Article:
Dr Patrick Chinedu, a Public Health specialist, has said that all the evidence from the outbreak of novel Coronavirus (COVID-19), suggest that older persons are more susceptible to the virus.
Chinedu said this in an interview with News Agency of Nigeria(NAN), on Friday in Abuja while reacting to the data from the Chinese Centre for Disease Control and Prevention (CCDC).
The CCDC report shows that most of the cases of COVID-19 are mild with the sick and elderly mostly at risk.
Chinedu, however, said that in the age range of 10 years to 19 years the mortality rate is 0.2 per cent.
He said that older persons are open to contacting SARS-CoV-2 infection, the virus that causes COVID-19, and would suffer a severe or fatal case.
“The older people are more likely to be infected with the virus; older people with underlying lung disease may develop acute respiratory distress syndrome, severe shortness of breath often caused by fluid in the lungs and requiring a ventilator.
“COVID-19 behaves a lot like seasonal flu; from 70 per cent to 85 per cent of all flu deaths and 50 per cent to 70 per cent of flu-related hospitalisations occur among people in the 65-plus age group, according to the U.S. Centre For Disease Control and Prevention (CDC).
“The 2002 – 2003 SARs outbreak similarly proved lethal for more than 50 per cent of people over 60 who contracted the disease.
“Nigerians should not see this as a surprise, the older people have higher risk of underlying health conditions, and older people are already under physical stress.
“Their immune systems, even if not significantly compromised, simply do not have the same ability to fight viruses and bacteria,” Chinedu said.
He said the aged people’s exposure to any pathogen is often higher than that of other adults and children.
Chinedu, however, called on the Federal Government to be proactive and take preventive measures in controlling the spread of the virus.
He suggested the need for an aged care facility that would have its own influenza outbreak management plans, with the COVID-19 threat now on the rise on that process.
He recalled that government generated a Healthcare Package for Improving Quality of Care of the Ageing Population in Nigeria, called HEPIQ-C Project, which was to address the health rights of the older population in the country.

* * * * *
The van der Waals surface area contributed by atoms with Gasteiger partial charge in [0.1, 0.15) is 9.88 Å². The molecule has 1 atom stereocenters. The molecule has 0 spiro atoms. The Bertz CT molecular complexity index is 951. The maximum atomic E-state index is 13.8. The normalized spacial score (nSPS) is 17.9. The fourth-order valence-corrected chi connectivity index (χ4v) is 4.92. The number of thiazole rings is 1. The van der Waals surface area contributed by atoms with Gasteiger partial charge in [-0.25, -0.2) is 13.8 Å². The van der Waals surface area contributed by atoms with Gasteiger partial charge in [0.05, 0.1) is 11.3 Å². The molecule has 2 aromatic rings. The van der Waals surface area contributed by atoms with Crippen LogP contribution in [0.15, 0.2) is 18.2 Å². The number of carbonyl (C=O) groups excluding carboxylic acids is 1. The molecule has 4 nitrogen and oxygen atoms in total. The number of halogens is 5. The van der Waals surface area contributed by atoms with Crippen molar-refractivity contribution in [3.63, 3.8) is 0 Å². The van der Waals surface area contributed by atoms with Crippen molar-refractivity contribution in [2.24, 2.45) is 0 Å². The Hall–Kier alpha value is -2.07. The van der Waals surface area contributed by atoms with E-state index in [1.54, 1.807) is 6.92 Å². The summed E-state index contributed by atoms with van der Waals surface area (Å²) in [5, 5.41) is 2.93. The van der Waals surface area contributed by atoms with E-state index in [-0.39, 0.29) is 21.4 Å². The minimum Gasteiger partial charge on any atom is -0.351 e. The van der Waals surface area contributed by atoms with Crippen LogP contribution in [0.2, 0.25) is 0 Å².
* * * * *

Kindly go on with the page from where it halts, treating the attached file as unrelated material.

“We do not know how far the HEPIQ-C project has gone. It is presumably the first such Policy in sub-Saharan Africa meant to provide a model for healthcare to geriatric populations in our region.
“To also achieve and sustain it in both rural and urban settings, the policy is integrated into the government’s Universal Health Coverage (UHC) strategy,” he explained.
The expert said that Nigerians should be expecting that the HEPIQ-C project facilities were prepared along with the other relevant agencies and that those facilities should remain on high alert in case of an outbreak in older persons.
“We cannot guarantee that we are not going to have an outbreak, but as a nation we have to make sure that we have enough of medical consumables in any case of an outbreak.
“They need to have all the tools in place including personal protective equipment in the country, he said.
The expert called on Health authorities to affect the older population more while they are ramping up efforts to detect and contain COVID-19.
Chinedu said that the government should consider quarantines space for surge workforce staffing and also geriatricians.
“A Geriatrician is a medical doctor who specialises in the diagnosis, treatment, and prevention of disease and disability in older adults.
“In 2018, Prof. Usman Ahmed, the President of Geriatrics Association of Nigeria (GAN) said that there were only seven geriatricians in Nigeria, which is highly inadequate to cater for the over nine million aged persons in the country.
“If there was an outbreak in many communities across the country how would the GAN share themselves without protective equipment for the older persons in the 36 states and the FCT?” he said.
He said there was need for government to quickly put in place the right mechanisms to protect those who were most vulnerable – the older persons or those with serious health problems, like tuberculosis and hepatitis C patients.
He stressed that government needed to be objective, noting that an increase in new cases did not mean an increase in serious cases.
The expert said that it was important for people to know that the way COVID-19 presented itself in a younger person was different from the way it presented itself in someone older.
“Old people may not get a fever so just checking their temperature may not reveal the infection, families and caregivers should be on alert for “atypical presentation” of COVID-19,” he said.
NAN reports that the China CDC study revealed that COVID-19 has been more fatal in men than women.
It said that the older population and those with preexisting health conditions were most at risk of contracting a fatal case of COVID-19.
The findings put the overall death rate of the Covid-19 virus at 2.3 per cent.
NAN, reports that according to the NPopC 2013, no less than 10 million older men and women live in Nigeria in 2020.
“At a projected growth rate of 3.2 per cent this number is expected to grow to 28.9 million by 2050. (NAN)